This allows me to THREAD the burner in place if it is removed.
Hope this helps.
- Full blast no RF Plate yet.
- Drain/Intake hole in bottom I added this for two reasons, First was to drain and 2nd was for extra air intake if needed, I was afraid the flame would choke under the RF plate.
Log Lighter, this s removable as well
I have a propane burner that sits on top of the reverse flow plate in my 120 gal trailer cooker. I have a removable 5 in wide 1/4 plate that is raised on "legs" above the burner to deflect the grease and also "spread the heat" a little. I can get the grill hot enough to cook steaks, and have never had a fire as I can remove the burner and top plate for cleaning if needed, but you have to be very careful if you try to lower the flame to "supplement" the fire box during a smoke, as the whole principal of "retaining heat and smoke" works against having enough secondary oxygen to support a clean burn. Worst case is the burner goes out, and spews propane into a hot cooking chamber and wait there for a little spark.... Only time it happened to me was in the test burn phase, and I no longer use it in conjunction with the smoker....
I can see having the burner go out, Usually in my large pits, its used to pre-heat or to keep warm after the cooking session. Ive never ran it with a good size fire going.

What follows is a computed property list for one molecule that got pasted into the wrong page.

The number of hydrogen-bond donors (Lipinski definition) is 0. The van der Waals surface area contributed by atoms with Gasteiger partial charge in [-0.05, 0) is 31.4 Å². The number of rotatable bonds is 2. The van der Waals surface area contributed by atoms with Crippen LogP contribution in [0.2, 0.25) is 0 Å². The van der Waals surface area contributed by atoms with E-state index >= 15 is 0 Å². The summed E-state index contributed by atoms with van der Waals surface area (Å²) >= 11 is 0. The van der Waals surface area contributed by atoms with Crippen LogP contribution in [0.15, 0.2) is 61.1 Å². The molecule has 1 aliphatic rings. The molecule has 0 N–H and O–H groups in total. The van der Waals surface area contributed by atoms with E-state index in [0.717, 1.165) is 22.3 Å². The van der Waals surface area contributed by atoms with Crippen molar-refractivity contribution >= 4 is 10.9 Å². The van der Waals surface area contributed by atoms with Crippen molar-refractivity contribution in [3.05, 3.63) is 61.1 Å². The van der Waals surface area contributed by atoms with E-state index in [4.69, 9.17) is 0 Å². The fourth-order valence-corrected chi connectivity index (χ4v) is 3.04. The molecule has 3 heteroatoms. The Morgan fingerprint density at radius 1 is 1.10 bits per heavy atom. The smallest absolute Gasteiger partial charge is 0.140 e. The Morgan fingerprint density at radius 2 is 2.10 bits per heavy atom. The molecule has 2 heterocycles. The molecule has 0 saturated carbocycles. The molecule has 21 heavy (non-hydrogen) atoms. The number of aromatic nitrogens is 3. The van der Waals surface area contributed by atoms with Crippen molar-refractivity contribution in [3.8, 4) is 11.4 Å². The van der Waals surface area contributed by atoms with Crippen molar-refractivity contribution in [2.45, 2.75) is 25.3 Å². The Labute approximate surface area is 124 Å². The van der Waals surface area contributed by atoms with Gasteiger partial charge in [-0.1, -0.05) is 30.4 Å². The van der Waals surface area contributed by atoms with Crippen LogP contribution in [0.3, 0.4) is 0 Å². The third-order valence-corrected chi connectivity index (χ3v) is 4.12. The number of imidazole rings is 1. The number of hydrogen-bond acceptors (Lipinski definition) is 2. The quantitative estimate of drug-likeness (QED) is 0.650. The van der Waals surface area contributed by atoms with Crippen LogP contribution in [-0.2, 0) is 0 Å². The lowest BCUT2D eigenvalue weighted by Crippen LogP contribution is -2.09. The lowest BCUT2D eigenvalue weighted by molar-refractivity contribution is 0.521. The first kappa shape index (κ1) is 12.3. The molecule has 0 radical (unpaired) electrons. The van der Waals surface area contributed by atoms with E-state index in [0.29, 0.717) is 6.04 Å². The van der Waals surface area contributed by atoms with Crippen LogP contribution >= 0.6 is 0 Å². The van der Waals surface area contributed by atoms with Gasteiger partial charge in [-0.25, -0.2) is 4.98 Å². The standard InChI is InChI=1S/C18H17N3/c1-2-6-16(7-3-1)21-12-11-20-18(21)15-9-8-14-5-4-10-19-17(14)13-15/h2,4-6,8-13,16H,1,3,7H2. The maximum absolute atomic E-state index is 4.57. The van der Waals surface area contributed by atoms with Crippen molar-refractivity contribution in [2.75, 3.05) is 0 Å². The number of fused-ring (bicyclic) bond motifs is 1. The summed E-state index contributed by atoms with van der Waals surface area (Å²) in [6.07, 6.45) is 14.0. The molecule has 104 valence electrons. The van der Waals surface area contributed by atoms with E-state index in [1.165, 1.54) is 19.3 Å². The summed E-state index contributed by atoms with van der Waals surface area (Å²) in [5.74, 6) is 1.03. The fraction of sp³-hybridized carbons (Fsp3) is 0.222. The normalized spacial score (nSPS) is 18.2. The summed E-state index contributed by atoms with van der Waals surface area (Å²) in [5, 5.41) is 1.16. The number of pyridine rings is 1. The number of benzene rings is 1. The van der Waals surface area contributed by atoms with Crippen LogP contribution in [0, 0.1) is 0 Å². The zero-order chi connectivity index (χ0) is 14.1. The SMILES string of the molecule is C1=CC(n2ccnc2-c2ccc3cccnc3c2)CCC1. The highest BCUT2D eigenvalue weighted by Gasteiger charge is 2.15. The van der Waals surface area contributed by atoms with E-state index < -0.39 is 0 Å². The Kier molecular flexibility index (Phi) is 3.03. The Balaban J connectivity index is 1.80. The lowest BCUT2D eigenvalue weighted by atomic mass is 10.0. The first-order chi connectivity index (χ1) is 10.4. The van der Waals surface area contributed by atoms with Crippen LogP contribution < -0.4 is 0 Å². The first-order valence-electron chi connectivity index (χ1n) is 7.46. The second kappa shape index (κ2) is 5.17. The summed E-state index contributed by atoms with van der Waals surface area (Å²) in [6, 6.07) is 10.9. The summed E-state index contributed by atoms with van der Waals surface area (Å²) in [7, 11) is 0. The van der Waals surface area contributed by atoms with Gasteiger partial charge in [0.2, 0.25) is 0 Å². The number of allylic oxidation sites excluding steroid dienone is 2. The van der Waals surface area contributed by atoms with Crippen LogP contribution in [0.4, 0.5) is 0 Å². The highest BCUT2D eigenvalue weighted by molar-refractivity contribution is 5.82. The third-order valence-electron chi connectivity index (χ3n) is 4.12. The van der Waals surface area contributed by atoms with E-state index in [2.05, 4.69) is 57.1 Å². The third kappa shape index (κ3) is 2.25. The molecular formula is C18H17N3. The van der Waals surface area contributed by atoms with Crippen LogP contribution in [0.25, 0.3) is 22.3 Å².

Got me thinking though, .....I'll probably go with an oversized drain valve, this will help pull in o2 from the bottom of the tank when running the burner, and it will need to be open anyways to keep the grease from building up.
Also, every pipe burner Ive ever made has been high pressure, and Im leaning towards that on this one as well, ..but.. gas grills are always low pressure, and Im not sure why?? I get good heat control with high pressure, do you think its just to regulate the BTU so as not to melt the thin grills they make?
Just a thought, but, if you plumbed in 3 or 4 drains, spaced down the entire length of the burner ( all connected to a single large valve for grease capture ) you would possibly have better air distribution for all of the flame??? I am toying around with a sliding vent system that is right above the reverse flow plate on mine to accomplish the same thing. ( close it up when using the fire box for smoke and open when I want to grill at higher temps )
I have thought about the sliding vent ideal as well....would be my second option. .........I aslo thought about very small holes in the reverse flow plate simular to the new infrared grills, and not having an opening on the reverse end...... But..... I like the smoke to come down onto the meat rather than up through it.....thats why I like the reverse flow design to begin with.
So, I decided to go with my design and see what she will do...
Got a cooking chamber cut open and install a dampner , I never felt a need to put one in before, but for this project I felt it might have an advantage. Didnt turn out too bad for my first one.